The Duchess of Malfi has been described as a ‘profound study of human depravity’ how far do you agree?
Lord David Cecil argues that John Webster views the world from a Calvinist perspective; ‘The world as seen by [Webster] is of its nature incurably corrupt and to be involved in it is to be inescapably involved in evil.’ The characters in the play seem to support this logic; no character has escaped the evil that pervades Webster’s play. Some characters do possess redeeming features, but on the whole they are morally perverted; yet Webster manages to create characters that are not abhorred but remembered by Jacobean and present audiences alike
Immediately the play opens, the audience is thrust into a discussion into the differences between the French and Italian courts; he believes the French court is superior and almost completely free of corruption. The scene is written in blank verse, with unrhymed lines of iambic pentameter. However, although Line 14 is metrically quite even, line 15 is a bit different: it would be hard to read it without placing a fairly strong stress on the first word, ‘death’. After that, the metre returns to iambic, but the brief deviation serves to draw the spectator’s attention to the word ‘death’. In this way, Webster underlines the dire consequences of a degenerate court. The point is highlighted further by the sudden appearance of a rhyme between ‘head’ and ‘spread’ in lines 14 and 15, which makes the lines stand out even more. This show that even from the beginning of the play, Webster tries to show the moral corruption and depravity that was rampant in the late 16th and early 17th century; even in the courts which were theoretically supposed to contain only nobles with the best breeding and an excess of morality.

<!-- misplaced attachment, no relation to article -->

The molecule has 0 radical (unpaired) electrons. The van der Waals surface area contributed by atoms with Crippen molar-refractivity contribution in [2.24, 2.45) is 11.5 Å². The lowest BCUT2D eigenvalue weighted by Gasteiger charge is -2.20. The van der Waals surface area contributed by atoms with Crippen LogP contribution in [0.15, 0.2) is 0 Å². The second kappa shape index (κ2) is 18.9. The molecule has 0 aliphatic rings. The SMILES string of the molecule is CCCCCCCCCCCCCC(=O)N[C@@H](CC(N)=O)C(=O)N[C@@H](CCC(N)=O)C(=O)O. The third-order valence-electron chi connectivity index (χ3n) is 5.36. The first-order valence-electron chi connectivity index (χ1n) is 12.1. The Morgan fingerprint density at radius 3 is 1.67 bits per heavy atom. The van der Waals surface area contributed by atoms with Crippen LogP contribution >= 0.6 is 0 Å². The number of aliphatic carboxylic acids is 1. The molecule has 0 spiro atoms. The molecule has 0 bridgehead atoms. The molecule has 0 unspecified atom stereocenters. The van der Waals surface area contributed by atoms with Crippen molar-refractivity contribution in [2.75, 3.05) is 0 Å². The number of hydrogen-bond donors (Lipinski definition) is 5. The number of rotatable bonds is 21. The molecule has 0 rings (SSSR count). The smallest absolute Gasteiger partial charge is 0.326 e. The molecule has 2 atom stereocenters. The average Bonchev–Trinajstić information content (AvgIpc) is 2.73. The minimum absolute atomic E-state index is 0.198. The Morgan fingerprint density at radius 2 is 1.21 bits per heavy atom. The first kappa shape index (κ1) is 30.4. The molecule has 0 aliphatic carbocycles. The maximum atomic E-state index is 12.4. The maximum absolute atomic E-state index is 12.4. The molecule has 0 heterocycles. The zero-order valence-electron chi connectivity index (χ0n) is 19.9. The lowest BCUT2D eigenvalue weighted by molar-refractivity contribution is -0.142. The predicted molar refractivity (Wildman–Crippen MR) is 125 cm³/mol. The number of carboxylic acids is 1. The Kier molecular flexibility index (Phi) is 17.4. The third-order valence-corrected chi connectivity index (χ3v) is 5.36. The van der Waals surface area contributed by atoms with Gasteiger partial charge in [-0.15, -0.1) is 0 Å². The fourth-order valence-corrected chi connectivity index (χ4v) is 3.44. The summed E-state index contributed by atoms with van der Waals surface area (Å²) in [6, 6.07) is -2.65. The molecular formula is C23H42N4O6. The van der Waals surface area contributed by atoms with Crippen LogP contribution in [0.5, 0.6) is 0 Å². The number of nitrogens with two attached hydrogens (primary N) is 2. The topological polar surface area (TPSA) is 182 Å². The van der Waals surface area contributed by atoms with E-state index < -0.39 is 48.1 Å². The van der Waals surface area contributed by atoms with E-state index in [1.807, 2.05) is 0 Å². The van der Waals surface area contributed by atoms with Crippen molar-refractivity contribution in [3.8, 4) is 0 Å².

Similarly, in Shakespeare’s ‘Measure for Measure’ Angelo aims to eliminate moral corruption in Vienna and he is believed to be the best man for the job; according to Escalus “if any in Vienna be of worth to...
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